Cape Town, South Africa, was supposed to host this year’s celebrations, but the events were canceled in late March due to the pandemic. Instead, the day’s activities will remain truly international by taking place online and hosted by Hancock.
International Jazz Day Panel with Nate Chinen Time: 1:30 p.m. ET
International Jazz Day Global Concert Time: 3 p.m. ET
The marquee Global Concert, which begins at 3:00 p.m. ET on jazzday.com, will feature streamed performances from bassist Marcus Miller (U.S.), pianist Lang Lang (China), saxophonist Igor Butman (Russia), vocalist Youn Sun Nah (South Korea), and bassist Alune Wade (Senegal), among other worldwide leaders in the genre.
In the spirit of Jazz Day’s mission of inclusion, a free series of educational master classes and children’s activities in six languages conducted by renowned musicians will be streamed in the hours leading up to the concert. The pre-concert program will also include a panel discussion on the importance of art and the international community during the public health crisis, hosted by NPR Music and WBGO’s Nate Chinen and featuring performer Marcus Miller and South African vocalist Sibongile Khumalo.
Despite the need to celebrate Jazz Day in isolation this year, Herbie Hancock remains optimistic in the message and impact of the festivities.
“Now more than ever before,” he says, “let’s band together and spread the ethics of Jazz Day’s global movement around the planet and use this as a golden opportunity for humankind to reconnect.”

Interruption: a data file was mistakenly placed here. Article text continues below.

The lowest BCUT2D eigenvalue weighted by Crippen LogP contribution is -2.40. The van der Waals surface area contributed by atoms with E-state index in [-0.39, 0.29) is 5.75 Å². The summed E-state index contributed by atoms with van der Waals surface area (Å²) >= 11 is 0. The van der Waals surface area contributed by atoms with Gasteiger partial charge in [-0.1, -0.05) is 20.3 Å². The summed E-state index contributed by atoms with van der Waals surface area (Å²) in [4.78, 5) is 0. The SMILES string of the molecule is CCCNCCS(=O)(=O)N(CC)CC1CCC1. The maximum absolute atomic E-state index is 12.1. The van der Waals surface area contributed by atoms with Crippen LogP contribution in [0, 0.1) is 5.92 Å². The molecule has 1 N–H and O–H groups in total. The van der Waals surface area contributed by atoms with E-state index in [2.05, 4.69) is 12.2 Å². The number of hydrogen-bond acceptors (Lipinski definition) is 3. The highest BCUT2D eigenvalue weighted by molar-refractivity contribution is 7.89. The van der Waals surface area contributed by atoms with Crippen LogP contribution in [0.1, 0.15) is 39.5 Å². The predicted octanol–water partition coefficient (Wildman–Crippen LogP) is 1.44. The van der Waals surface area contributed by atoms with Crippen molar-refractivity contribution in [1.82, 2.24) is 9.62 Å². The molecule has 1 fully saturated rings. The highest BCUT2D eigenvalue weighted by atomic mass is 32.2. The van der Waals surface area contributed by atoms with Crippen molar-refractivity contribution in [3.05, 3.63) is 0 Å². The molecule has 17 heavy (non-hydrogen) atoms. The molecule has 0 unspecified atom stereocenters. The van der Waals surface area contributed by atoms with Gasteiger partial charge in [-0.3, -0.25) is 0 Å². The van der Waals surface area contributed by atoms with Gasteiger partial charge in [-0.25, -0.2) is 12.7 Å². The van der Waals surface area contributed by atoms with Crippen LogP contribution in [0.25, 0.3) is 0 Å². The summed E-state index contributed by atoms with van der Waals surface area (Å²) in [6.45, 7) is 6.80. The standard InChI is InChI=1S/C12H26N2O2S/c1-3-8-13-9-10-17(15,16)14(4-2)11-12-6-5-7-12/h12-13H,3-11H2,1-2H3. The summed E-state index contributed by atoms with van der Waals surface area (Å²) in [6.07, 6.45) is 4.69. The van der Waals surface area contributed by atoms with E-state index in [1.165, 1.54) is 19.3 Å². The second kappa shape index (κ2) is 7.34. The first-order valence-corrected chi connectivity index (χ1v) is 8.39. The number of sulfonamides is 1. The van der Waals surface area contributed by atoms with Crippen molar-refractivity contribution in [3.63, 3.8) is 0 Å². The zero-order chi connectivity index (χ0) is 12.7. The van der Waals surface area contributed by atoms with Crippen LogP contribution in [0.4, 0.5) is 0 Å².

More information can be found on jazzday.com.Copyright 2020 NPR. To see more, visit npr.org.
On December 8th, 1957 The Sound of Jazz aired live on CBS. It was an episode in the program The Seven Lively Arts. Producer Robert Herridge convinced Count Basie, Coleman Hawkins, Thelonius Monk, Gerry Mulligan, Billie Holiday, Henry Allen, Jimmy Giuffre, Roy Eldridge, Dicky Wells, Vic Dickenson, Pee Wee Russell, Lester Young, Ben Webster, Danny Barker, Milt Hinton, and Jo Jones to appear together for an hour long live jazz performance. The Sound of Jazz was one of the first programs featuring jazz made for television and is still considered one of the best.
Jaco Pastorius was an influential bass guitarist who was born December 1st, 1951 in Norristown, Pennsylvania. He is best known for his work with Weather Report, Pat Metheny, and Joni Mitchell. Pastorius died in 1987.
Bessie Smith made her last recording session on November 24th, 1933. She recorded “Gimme A Pigfoot”, “Do Your Duty”, and “Down In the Dumps”. Among the musicians backing her for these numbers are Jack Teagarden, Chu Berry, Frankie Newton, and Benny Goodman.
Scott Joplin was born November 24th, 1868. He was a composer and pianist who popularized the ragtime genre through his music. Two of his best known compositions are “The Maple Leaf Rag” and “The Entertainer”. Joplin was raised in Texarkana, Texas. He played his music at the 1893 World’s Fair in Chicago, setting off a national ragtime craze. While Joplin’s ragtime compositions made him famous he also wanted to be recognized as a classical composer. He wrote a ballet and two operas which combined his knowledge of classical music and his innovative usage of syncopated rhythm. Joplin spent the last years of his life attempting to get his second opera Treemonisha performed publicly. He suffered a nervous breakdown in 1916 and had to be institutionalized. He died in 1917. Scott’s work regained widespread popularity in the 1970’s after the release of the film “The Sting” which used his ragtime compositions as the basis for the film’s score.